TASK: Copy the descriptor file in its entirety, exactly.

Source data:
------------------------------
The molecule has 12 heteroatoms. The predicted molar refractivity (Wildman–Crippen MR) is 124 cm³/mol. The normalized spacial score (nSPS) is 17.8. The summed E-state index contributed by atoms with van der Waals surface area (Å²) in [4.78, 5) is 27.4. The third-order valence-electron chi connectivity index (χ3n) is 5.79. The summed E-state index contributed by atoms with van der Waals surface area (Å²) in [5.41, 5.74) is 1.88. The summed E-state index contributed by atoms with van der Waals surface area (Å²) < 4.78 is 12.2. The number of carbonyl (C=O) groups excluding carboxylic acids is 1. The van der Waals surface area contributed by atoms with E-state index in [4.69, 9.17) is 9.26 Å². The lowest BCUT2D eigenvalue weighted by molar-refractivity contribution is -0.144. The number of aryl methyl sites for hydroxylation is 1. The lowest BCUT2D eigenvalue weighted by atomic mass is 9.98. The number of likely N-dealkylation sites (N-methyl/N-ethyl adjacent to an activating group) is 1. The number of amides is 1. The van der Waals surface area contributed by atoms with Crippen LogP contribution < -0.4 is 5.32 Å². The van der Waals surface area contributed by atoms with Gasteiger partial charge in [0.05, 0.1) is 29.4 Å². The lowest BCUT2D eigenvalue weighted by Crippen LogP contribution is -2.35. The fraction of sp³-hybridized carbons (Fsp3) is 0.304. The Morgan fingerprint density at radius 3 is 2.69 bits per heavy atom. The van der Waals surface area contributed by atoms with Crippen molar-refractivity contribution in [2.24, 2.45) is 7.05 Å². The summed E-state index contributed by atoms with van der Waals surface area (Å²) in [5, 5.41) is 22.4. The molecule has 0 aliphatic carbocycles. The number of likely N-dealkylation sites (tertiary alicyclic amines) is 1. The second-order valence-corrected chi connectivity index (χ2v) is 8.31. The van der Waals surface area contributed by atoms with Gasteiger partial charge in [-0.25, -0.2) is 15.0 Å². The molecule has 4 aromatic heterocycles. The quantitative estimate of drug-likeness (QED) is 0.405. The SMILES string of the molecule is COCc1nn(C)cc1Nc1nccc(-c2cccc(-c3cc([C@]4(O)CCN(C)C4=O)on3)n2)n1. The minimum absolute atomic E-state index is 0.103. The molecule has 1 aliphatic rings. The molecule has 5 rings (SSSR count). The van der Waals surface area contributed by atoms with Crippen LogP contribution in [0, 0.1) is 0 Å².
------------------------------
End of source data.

The molecule has 12 heteroatoms. The predicted molar refractivity (Wildman–Crippen MR) is 124 cm³/mol. The normalized spacial score (nSPS) is 17.8. The summed E-state index contributed by atoms with van der Waals surface area (Å²) in [4.78, 5) is 27.4. The third-order valence-electron chi connectivity index (χ3n) is 5.79. The summed E-state index contributed by atoms with van der Waals surface area (Å²) in [5.41, 5.74) is 1.88. The summed E-state index contributed by atoms with van der Waals surface area (Å²) < 4.78 is 12.2. The number of carbonyl (C=O) groups excluding carboxylic acids is 1. The van der Waals surface area contributed by atoms with E-state index in [4.69, 9.17) is 9.26 Å². The lowest BCUT2D eigenvalue weighted by molar-refractivity contribution is -0.144. The number of aryl methyl sites for hydroxylation is 1. The lowest BCUT2D eigenvalue weighted by atomic mass is 9.98. The number of likely N-dealkylation sites (N-methyl/N-ethyl adjacent to an activating group) is 1. The number of amides is 1. The van der Waals surface area contributed by atoms with Crippen LogP contribution < -0.4 is 5.32 Å². The van der Waals surface area contributed by atoms with Gasteiger partial charge in [0.05, 0.1) is 29.4 Å². The lowest BCUT2D eigenvalue weighted by Crippen LogP contribution is -2.35. The fraction of sp³-hybridized carbons (Fsp3) is 0.304. The Morgan fingerprint density at radius 3 is 2.69 bits per heavy atom. The van der Waals surface area contributed by atoms with Crippen molar-refractivity contribution in [2.24, 2.45) is 7.05 Å². The summed E-state index contributed by atoms with van der Waals surface area (Å²) in [5, 5.41) is 22.4. The molecule has 0 aliphatic carbocycles. The number of likely N-dealkylation sites (tertiary alicyclic amines) is 1. The second-order valence-corrected chi connectivity index (χ2v) is 8.31. The van der Waals surface area contributed by atoms with Gasteiger partial charge in [-0.25, -0.2) is 15.0 Å². The molecule has 4 aromatic heterocycles. The quantitative estimate of drug-likeness (QED) is 0.405. The SMILES string of the molecule is COCc1nn(C)cc1Nc1nccc(-c2cccc(-c3cc([C@]4(O)CCN(C)C4=O)on3)n2)n1. The minimum absolute atomic E-state index is 0.103. The molecule has 1 aliphatic rings. The molecule has 5 rings (SSSR count). The van der Waals surface area contributed by atoms with Crippen LogP contribution in [0, 0.1) is 0 Å².